- Hormonal: Normally, the brain produces and delivers hormones that trigger the production of hormones in the ovaries necessary for a normal menstrual cycle. Often for reasons unknown, a hormonal imbalance can occur within the reproductive tract leading to irregular periods.
Bleeding disorders can result in irregular periods.
- Functional: Medical conditions such as von Willebrand disease (clotting disorder) that affect the way different components of your blood function can result in irregular periods.
- Synthetic: Your liver, and to a lesser extent, your kidneys, are organs that are important in making the components of your blood that regulate bleeding. If there is a malfunction in these organs such as liver disease or kidney disease, you may experience irregular periods as well.
Medications can result in irregular periods.
- Contraceptives: Contraceptives are medications used to control and prevent pregnancy; as such, they directly affect the menstrual cycle and can change the duration and quality of your period as a side effect.
- Anticoagulant: Medications used to thin the blood for other medical conditions such as heart disease or clotting disorders can cause bleeding not related to a cycle, making it seem like you are having an irregular period.
This list does not constitute medical advice and may not accurately represent what you have.
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When too much thyroid hormone is released, the body’s metabolism gets ramped up, causing symptoms ...
Hypothyroidism, or "underactive thyroid," means that the thyroid gland in the neck does not produce enough of its hormones. This causes a slowing of the body's metabolism.
The condition can occur due to autoimmune disease; any surgery or radiation treatment to the thyroid gland; some medications; pregnancy; or consuming too much or too little iodine. It is often found among older women with a family history of the disease.
Common symptoms include fatigue, constantly feeling cold, weight gain, slow heart rate, and depression. If left untreated, these and other symptoms can worsen until they lead to very low blood pressure and body temperature, and even coma.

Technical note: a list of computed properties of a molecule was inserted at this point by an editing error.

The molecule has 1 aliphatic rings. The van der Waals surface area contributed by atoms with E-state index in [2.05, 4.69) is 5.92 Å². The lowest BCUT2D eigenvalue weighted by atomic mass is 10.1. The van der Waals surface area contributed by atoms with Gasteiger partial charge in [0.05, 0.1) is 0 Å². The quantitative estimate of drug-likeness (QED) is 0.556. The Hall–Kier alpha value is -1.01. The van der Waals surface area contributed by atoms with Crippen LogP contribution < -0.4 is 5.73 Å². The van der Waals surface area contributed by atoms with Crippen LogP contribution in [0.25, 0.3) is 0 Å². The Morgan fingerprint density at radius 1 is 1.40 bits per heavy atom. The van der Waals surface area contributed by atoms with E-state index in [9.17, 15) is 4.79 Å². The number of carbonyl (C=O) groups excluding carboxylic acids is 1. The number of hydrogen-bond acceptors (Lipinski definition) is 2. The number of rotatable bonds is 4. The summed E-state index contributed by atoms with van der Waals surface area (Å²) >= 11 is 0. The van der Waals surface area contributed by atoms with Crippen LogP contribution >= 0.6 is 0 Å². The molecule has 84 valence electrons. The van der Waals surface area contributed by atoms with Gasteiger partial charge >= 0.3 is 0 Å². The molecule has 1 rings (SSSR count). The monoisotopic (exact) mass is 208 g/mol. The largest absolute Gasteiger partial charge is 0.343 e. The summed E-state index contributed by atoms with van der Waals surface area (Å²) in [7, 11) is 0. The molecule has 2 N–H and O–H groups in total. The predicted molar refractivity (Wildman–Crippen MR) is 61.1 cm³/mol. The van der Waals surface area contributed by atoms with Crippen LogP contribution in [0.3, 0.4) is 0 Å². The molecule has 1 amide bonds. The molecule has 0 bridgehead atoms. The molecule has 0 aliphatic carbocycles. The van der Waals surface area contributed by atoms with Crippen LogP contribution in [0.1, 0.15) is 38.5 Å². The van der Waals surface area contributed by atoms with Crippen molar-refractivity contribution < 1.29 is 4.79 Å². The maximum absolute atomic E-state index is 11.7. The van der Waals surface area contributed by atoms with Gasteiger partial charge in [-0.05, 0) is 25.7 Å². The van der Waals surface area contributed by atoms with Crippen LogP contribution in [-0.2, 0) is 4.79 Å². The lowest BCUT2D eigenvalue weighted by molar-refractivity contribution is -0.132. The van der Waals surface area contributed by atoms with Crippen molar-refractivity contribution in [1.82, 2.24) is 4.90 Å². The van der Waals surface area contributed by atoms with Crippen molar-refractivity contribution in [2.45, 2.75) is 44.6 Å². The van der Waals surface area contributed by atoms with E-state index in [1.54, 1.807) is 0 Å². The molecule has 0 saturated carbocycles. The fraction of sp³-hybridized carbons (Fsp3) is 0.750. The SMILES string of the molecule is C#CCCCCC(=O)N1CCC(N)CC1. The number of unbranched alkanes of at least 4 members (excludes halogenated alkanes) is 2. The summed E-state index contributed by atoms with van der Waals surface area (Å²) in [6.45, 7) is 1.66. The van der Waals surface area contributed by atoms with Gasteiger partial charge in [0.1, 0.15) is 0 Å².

Diagnosis is made through a simple blood test.
Hypothyroidism is easily managed with daily oral medication. The patient usually starts feeling better after a couple of weeks and may even lose some extra weight. It's important for the patient to be monitored by a doctor and have routine blood testing so that the medication can be kept at the correct levels.
Top Symptoms: fatigue, depressed mood, difficulty concentrating, weight gain, muscle aches
Urgency: Primary care doctor
Symptoms of menopause
Menopause is the name for the natural process by which the menstrual cycle (period) stops happening in a woman. Usually, the process is gradual (takes months or years) and occurs from the age of 45 to 55 years. Menopause is officially diagnosed once a woman stops having a period for 12 months continuously. A woman with menopause will notice a decrease in the number and regularity of her periods until they completely stop. In addition, she may notice a number of symptoms that occur as a result of decreased estrogen levels, such as hot flashes, changes in mood, sleep problems, vaginal dryness, changes in libido, and changes in sexual function. Certain medications exist that can decrease these symptoms.
Top Symptoms: fatigue, delay in or irregular periods, vaginal discharge, anxiety, trouble sleeping
Symptoms that always occur with symptoms of menopause: delay in or irregular periods
Premature ovarian failure
"Premature ovarian failure" (POF), also called "primary ovarian insufficiency" and "early menopause" happens when the ovaries stop working well too early in life. Naturally menopause occurs between the ages 45 and 55. Symptoms of menopause are changes in menstrual period, missing periods, hot flashes, mood changes and vaginal dryness.